Monitoring the breeding population of the Mediterranean storm petrel
The Mediterranean storm petrel, an endemic subspecies of the Mediterranean, is the smallest pelagic bird in Europe. In France, the storm petrel nests only on the Corsican islands and the Riou archipelago. However, its distribution is still poorly known due to its discreet habits and difficult access to its nesting sites. The breeding population is monitored on the Riou archipelago and consists of counting the number of burrows occupied by the species and assessing whether the pairs present have reproduced.
In 2021, a minimum of 6 to 8 breeding pairs were recorded on the archipelago. However, predation by the black rat and the Yellow-legged gull have a significant impact on the breeding success of this species.
Key figures: 6 to 8 breeding pairs recorded
Monitoring Desmarest's Cormorant's breeding numbers
The Desmarest's Cormorant, a sub-species of the European Shag, is a community interest species, protected at national level and classified as endangered on PACA's red list of breeding birds (2016). Monitoring of breeding, consisting of counting the number of breeding pairs and the production of young has been implemented on the Marseille islands since 1999 in the case of the Riou archipelago and 2010 for the Frioul archipelago. Breeding numbers are consistently increasing on the two archipelagos, although there has been a slight drop in the number of breeding pairs on the Riou archipelago this year. For the archipelagos as a whole, a total of 39 breeding pairs were counted with a minimum of 45 young fledged. The Cormoran de Desmarest continued to settle on the continental coastline, leading to the implementation of measures to restrict climbing in the vicinity of nesting sites.
- 39 breeding pairs recorded
- 45 young fledged
- See the graph
Monitoring the migratory transit of the Common Bent Wing Bat
The Common bent wing bat is a gregarious bat that is strictly cavernous and Mediterranean. It is a species of community interest, considered a priority species in the National and Regional Action plan for bats (PNA and PRAC) and presents a very strong regional and local conservation challenge.
The Groupe Chiroptères de Provence (Provence Bat Group) (GCP) coordinates the regional monitoring of the major bat breeding sites in the Provence-Alpes-Côte d’Azur region. All the populations in the PACA region seem to be interconnected via a network of spring and autumn transit sites. Transit corresponds to the phases of movement between the periods of birthing and hibernation. The populations of the two transit sites in the National Park (Grotte Rolland and Grotte des Espagnols – classified as a departmental issue) are monitored in the spring and autumn by the GCP and National Park agents. This monitoring consists of a visual count when leaving the night shelter, assisted by an automatic ultrasound recorder.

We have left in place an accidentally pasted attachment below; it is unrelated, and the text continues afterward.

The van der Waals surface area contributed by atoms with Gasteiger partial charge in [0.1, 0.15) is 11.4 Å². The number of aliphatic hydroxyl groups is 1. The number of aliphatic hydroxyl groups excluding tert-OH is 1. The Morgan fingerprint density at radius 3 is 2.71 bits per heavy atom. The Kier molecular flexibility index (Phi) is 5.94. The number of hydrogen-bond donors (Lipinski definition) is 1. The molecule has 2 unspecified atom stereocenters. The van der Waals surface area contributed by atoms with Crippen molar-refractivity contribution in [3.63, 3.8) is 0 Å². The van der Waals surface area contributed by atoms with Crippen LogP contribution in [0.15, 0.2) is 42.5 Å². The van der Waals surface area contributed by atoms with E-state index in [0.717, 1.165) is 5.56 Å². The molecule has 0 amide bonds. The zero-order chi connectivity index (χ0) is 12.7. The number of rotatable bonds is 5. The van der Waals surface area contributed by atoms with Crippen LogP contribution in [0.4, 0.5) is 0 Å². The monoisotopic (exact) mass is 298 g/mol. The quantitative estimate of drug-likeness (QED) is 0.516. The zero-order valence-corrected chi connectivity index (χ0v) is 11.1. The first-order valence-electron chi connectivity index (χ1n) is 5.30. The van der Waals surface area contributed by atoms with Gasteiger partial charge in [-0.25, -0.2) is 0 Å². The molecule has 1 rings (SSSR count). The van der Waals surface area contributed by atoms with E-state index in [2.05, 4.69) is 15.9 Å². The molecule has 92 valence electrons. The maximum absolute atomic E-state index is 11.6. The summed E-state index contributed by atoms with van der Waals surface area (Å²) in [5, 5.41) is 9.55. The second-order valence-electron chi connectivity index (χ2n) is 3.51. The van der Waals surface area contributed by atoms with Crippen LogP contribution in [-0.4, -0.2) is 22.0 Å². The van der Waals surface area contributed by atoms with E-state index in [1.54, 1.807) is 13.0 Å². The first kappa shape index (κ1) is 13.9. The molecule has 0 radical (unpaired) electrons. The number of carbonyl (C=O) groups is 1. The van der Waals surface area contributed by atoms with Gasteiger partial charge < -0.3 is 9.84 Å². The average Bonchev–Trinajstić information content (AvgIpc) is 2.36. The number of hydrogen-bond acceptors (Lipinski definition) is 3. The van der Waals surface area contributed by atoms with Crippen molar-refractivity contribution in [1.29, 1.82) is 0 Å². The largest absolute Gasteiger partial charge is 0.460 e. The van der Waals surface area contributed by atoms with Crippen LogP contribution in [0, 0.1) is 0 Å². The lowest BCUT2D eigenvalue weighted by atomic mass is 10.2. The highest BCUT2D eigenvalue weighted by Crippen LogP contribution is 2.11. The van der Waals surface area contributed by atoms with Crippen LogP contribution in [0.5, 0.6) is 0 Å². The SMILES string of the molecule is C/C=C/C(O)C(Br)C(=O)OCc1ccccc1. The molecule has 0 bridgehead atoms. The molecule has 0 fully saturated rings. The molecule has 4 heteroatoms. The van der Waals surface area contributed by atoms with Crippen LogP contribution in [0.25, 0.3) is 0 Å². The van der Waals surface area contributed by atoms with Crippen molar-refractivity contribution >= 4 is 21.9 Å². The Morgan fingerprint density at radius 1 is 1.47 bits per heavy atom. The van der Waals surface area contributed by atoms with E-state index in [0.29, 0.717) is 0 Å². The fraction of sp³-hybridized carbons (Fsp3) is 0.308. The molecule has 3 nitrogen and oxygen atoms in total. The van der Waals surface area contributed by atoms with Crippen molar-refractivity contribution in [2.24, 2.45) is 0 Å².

For the last 2 years, monitoring has tended to show a decrease in the numbers of bats in Grotte Rolland, which may be due to disturbance caused by human use of the cave.
Plantago subulata – monitoring population dynamics on Le Frioul (numbers and conservation status)
Plantago subula is a regionally protected plant species, with a very high local conservation value and is characteristic of the phrygana plant formation, a habitat of community interest (Natura 2000). Although this species is relatively common on the continental coast, it is becoming rare on the islands. The first monitoring initiated in 2003 by the CEN PACA in 12 known locations on Le Frioul showed a 72% drop in numbers between 2003 and 2015 (521 and 146 individual living plants respectively). This result has made it possible to target the need to strengthen this species via the LIFE HABITATS CALANQUES project. In 2018 the Calanques National Park - with the support of scientists from the CEFE (John Thompson and Perrine Gautier) and the IMBE (Laurence Affre) - formalised and drafted a protocol for monitoring the conservation status of Plantago subulata on Le Frioul.
An inventory of the population, its conservation status and spatial distribution was carried out in 2018 with tagging and mapping of all plants. The monitoring undertaken since 2019 shows a continuing decline in the population, with 73 individual plants remaining in 2020 (76 in 2019).
This situation is very worrying for the maintenance of the natural population of Plantago subulata on Le Frioul. Although no cause has been formally established for this decline in Plantago subulata populations, there are strong suspicions that climate change, and in particular the lengthening of drought periods and the increase in storms is increasing exposure to sea spray.